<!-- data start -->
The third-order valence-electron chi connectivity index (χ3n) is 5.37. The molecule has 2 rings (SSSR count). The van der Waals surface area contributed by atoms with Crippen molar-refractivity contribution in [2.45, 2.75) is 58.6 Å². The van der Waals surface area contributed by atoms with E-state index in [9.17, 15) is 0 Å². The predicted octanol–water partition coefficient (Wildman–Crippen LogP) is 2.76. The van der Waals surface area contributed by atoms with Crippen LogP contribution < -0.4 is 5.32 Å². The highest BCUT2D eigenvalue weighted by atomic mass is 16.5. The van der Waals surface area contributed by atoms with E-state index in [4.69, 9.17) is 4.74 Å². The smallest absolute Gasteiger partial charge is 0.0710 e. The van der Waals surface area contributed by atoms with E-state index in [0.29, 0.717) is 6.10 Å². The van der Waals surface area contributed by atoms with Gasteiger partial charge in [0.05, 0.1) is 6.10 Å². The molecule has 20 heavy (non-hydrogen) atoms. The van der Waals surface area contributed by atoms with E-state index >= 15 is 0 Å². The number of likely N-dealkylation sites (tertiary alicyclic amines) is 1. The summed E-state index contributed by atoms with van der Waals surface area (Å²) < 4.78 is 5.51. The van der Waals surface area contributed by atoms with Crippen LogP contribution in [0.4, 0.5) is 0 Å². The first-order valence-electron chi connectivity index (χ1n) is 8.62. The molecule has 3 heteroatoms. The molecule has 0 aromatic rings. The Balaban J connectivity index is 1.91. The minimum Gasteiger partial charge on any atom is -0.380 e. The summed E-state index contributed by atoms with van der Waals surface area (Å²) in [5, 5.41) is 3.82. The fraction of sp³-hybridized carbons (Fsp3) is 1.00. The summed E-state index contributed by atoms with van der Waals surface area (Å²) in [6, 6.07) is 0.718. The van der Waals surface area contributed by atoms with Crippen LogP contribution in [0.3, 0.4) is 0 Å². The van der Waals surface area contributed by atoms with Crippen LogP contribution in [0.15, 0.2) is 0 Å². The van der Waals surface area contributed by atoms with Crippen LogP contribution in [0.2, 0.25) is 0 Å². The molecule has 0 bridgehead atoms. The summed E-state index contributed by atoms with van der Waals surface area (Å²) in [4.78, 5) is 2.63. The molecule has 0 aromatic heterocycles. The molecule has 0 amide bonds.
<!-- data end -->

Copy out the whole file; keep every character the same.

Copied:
The third-order valence-electron chi connectivity index (χ3n) is 5.37. The molecule has 2 rings (SSSR count). The van der Waals surface area contributed by atoms with Crippen molar-refractivity contribution in [2.45, 2.75) is 58.6 Å². The van der Waals surface area contributed by atoms with E-state index in [9.17, 15) is 0 Å². The predicted octanol–water partition coefficient (Wildman–Crippen LogP) is 2.76. The van der Waals surface area contributed by atoms with Crippen LogP contribution < -0.4 is 5.32 Å². The highest BCUT2D eigenvalue weighted by atomic mass is 16.5. The van der Waals surface area contributed by atoms with E-state index in [4.69, 9.17) is 4.74 Å². The smallest absolute Gasteiger partial charge is 0.0710 e. The van der Waals surface area contributed by atoms with E-state index in [0.29, 0.717) is 6.10 Å². The van der Waals surface area contributed by atoms with Gasteiger partial charge in [0.05, 0.1) is 6.10 Å². The molecule has 20 heavy (non-hydrogen) atoms. The van der Waals surface area contributed by atoms with E-state index >= 15 is 0 Å². The number of likely N-dealkylation sites (tertiary alicyclic amines) is 1. The summed E-state index contributed by atoms with van der Waals surface area (Å²) < 4.78 is 5.51. The van der Waals surface area contributed by atoms with Crippen LogP contribution in [0.4, 0.5) is 0 Å². The first-order valence-electron chi connectivity index (χ1n) is 8.62. The molecule has 3 heteroatoms. The molecule has 0 aromatic rings. The Balaban J connectivity index is 1.91. The minimum Gasteiger partial charge on any atom is -0.380 e. The summed E-state index contributed by atoms with van der Waals surface area (Å²) in [5, 5.41) is 3.82. The fraction of sp³-hybridized carbons (Fsp3) is 1.00. The summed E-state index contributed by atoms with van der Waals surface area (Å²) in [6, 6.07) is 0.718. The van der Waals surface area contributed by atoms with Crippen LogP contribution in [0.3, 0.4) is 0 Å². The van der Waals surface area contributed by atoms with Crippen LogP contribution in [0.15, 0.2) is 0 Å². The van der Waals surface area contributed by atoms with Crippen LogP contribution in [0.2, 0.25) is 0 Å². The molecule has 0 bridgehead atoms. The summed E-state index contributed by atoms with van der Waals surface area (Å²) in [4.78, 5) is 2.63. The molecule has 0 aromatic heterocycles. The molecule has 0 amide bonds.